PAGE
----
I was reading a piece recently about the personality traits of Italian women, as typecast from certain Italian cities. The Florentine woman was said to be intellectual, direct, and insightful. Brooking no nonsense, and frankly too busy for the likes of you.
|We're all amazing. And no we're not making eye contact,|
I think it's close.
Six months in, my thoughts go something like this: I get it. I get you, Florence. For now. A tiny bit. You're like the seventh grade before the world had even invented junior high, but with better food, wine, and literature, obviously. You're wealthy and comfortable. It's a tight little club. The haves, the have nots. I'm a have-not here. I get it. Thanks. You've helped me see that!
|Oh, did you just move here?|
You let me walk through your streets; you share you nooks and corners with me. People who view me as a client, someone who regularly patronizes are kind; after all, I must be some kind of bread and butter. I revel in the easy-access beauty, my daily crossings of the Piazza del Duomo and Repubblica and Signoria and Azeglio. It's frankly a bit ridiculous. How easy the aesthetics can be had.
|The Italian Navy disembarks on Piazza San Marco on a rainy Friday morning. Aren't they dapper!|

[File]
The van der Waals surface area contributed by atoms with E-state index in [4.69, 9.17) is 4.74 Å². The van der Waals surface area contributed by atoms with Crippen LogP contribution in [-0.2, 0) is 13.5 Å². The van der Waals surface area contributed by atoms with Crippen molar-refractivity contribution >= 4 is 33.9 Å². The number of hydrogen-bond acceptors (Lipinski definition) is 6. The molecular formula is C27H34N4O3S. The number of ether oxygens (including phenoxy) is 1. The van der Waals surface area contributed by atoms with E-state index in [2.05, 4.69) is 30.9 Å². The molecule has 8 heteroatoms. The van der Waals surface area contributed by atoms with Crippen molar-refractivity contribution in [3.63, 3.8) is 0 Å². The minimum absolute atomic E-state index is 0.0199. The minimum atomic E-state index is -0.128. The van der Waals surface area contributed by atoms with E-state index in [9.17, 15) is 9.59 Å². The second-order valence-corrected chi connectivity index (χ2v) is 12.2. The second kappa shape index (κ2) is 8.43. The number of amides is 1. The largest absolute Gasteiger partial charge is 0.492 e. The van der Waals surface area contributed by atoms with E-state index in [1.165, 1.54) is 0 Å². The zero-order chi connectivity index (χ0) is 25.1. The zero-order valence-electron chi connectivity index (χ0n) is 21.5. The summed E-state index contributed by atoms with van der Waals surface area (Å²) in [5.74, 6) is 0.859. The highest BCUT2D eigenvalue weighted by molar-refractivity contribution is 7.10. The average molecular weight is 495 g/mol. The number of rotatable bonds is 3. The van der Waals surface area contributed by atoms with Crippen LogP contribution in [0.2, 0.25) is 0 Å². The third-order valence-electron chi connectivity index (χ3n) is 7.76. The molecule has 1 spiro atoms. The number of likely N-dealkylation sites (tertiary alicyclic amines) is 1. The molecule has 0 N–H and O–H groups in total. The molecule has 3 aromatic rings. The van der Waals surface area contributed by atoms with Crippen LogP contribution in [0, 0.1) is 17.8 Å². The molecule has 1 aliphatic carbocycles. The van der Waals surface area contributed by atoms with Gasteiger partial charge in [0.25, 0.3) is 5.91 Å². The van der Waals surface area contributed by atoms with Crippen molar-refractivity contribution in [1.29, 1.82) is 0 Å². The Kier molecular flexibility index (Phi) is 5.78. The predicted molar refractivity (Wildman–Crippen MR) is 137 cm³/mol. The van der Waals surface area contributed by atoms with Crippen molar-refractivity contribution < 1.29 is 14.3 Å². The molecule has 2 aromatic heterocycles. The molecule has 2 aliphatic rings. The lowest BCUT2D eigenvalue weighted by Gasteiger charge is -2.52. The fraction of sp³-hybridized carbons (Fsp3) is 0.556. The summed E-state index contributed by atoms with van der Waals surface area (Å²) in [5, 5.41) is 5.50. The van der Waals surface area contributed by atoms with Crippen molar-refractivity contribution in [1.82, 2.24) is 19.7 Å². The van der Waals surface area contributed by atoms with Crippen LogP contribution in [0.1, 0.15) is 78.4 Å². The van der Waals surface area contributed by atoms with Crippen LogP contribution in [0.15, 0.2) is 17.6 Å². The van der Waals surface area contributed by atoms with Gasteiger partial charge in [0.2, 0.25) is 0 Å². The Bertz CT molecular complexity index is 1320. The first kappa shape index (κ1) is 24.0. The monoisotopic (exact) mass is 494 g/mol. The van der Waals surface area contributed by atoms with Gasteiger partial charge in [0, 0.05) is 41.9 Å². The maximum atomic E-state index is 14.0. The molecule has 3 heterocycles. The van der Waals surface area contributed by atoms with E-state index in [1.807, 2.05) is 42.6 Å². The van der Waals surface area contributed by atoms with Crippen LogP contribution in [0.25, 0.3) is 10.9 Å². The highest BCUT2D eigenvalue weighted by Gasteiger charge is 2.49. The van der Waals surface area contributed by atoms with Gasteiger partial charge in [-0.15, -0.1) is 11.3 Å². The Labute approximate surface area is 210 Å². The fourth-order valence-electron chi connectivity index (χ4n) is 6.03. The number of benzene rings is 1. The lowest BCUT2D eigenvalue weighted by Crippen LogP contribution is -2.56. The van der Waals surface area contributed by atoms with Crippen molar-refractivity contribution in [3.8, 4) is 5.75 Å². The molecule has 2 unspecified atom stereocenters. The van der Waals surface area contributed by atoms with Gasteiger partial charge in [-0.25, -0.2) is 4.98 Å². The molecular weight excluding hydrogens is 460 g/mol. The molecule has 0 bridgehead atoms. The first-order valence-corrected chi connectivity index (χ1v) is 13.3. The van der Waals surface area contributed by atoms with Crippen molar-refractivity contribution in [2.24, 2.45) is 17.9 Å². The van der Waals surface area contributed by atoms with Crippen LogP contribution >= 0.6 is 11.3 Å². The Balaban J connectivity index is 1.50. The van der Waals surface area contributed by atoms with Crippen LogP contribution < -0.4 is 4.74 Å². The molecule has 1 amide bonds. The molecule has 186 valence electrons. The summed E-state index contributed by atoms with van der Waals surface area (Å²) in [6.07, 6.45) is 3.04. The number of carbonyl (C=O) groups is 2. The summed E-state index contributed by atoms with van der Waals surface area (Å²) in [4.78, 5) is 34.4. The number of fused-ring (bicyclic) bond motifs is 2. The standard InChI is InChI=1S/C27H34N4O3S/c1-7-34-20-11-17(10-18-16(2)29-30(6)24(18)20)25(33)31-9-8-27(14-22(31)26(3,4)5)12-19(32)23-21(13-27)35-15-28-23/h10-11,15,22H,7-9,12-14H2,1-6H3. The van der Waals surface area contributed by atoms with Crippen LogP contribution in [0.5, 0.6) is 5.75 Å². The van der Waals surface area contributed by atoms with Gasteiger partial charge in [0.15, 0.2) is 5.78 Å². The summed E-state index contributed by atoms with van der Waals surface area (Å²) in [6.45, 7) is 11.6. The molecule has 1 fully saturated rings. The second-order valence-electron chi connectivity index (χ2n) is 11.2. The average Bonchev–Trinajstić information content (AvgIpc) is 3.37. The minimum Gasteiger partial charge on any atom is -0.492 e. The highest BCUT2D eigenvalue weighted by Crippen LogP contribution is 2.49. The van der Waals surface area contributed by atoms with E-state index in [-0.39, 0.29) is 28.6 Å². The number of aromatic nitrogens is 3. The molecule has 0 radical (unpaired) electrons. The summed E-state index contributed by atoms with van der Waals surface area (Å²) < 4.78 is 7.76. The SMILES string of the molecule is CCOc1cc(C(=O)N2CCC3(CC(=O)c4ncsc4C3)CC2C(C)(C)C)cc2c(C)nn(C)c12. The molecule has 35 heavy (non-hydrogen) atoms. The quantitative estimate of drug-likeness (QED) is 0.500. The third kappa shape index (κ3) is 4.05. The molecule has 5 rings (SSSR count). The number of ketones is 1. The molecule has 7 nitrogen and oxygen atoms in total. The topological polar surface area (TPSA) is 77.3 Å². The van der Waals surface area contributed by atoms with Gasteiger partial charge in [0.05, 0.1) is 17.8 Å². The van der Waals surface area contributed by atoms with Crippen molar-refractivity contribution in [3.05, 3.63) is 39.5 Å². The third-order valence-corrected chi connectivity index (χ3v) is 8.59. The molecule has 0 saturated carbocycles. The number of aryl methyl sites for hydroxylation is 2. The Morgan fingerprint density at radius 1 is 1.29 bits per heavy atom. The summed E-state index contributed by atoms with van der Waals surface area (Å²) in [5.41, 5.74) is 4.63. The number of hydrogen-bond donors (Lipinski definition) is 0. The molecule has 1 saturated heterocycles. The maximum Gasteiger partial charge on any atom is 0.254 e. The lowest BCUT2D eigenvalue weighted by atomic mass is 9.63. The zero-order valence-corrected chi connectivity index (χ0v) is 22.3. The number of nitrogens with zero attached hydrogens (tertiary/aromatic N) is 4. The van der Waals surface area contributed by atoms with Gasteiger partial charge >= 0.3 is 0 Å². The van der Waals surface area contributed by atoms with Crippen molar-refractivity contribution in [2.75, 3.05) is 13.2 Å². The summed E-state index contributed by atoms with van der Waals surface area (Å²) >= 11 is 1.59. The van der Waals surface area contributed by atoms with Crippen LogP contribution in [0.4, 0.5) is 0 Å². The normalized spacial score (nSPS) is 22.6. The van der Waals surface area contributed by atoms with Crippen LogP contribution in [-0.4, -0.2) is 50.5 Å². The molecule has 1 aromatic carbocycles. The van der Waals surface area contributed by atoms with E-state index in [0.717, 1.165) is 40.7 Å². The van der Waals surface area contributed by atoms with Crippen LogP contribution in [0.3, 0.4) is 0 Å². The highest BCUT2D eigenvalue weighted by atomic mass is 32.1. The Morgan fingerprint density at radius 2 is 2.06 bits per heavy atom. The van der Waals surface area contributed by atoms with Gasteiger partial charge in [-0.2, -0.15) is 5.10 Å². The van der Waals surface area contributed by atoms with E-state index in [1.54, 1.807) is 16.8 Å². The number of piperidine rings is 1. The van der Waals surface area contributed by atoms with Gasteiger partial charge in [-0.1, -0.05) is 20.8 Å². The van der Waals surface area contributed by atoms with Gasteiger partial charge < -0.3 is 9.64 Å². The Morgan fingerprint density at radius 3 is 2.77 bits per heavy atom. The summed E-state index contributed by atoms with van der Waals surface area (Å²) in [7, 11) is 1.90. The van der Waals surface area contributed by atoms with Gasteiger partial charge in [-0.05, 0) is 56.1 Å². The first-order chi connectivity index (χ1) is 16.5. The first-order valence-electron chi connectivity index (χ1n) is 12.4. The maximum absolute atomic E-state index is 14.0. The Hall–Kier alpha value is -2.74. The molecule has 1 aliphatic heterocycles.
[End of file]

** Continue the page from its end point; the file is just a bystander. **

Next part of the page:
|Flower market, Piazza della Repubblica arcades.|
I'm a flaneuse aesthete. I have a short list of things I have not yet done here:
- Palazzo Vecchio
- Top of Rinascente
- Top of Santissima Annunziata
- Been to mass in any of these churches
- Sneaked into various fine gardens
- That Pazzi thing on Borgo Pinti
- Toured my own building, although I know well its staff staircase
It's easy enough to build things in.
For example, today my classmate Susanna and I had planned to stop in at a paninoteca we had spied, on the way back from the mercato centrale the other day. Our group quickly snowballed as our friend Susan joined us, then Jason late morning, and finally Allison,the Seattle expat, after noon. We walked to the paninoteca but our group of five quickly conceded that it was too small and humble for a group that had until 2pm for lunch.
|Nuvoli in warm months. Check out Mr. Blue Suit Brown Shoes!|
Back to Nuvoli, as it was advantageous to have two persons in the group with professional tour guide experience, leading in front and bringing up the rear. We were quickly ushered into the 9th century basement dining room. It was early; we were the second table. The walls were stacked with wine and various ornaments of historic note.
The food was honest and well-priced; we had wine with lunch; the waiter was incomprehensible and had a man bun. "Good thing he's not teaching Italian," Jason muttered. I had baccala with polentine; Jason and Allison the pappardelle; Susanna devoured the melanzane. The pappardelle was cold; a complaint was lodged; the other slightly more comprehensible waiter was mortified. They came back steaming. Company was great, lunch had suddenly become memorable.
These sorts of experiences are ones that might be far more difficult to have elsewhere.
For example, I recall a field trip to Guthrie in 2004, in a Passat, with a Spaniard, a Peruvian, and a Korean, to see a rodeo at the Lazy E, and some mighty forgettable sloppy Joes....
Carnevale memories, 1996. (For you heathens, it is this year on the 28th.)
My first trip ever to Florence, that same sojourn.
|Not an actual picture but I hope this happens next Tuesday.|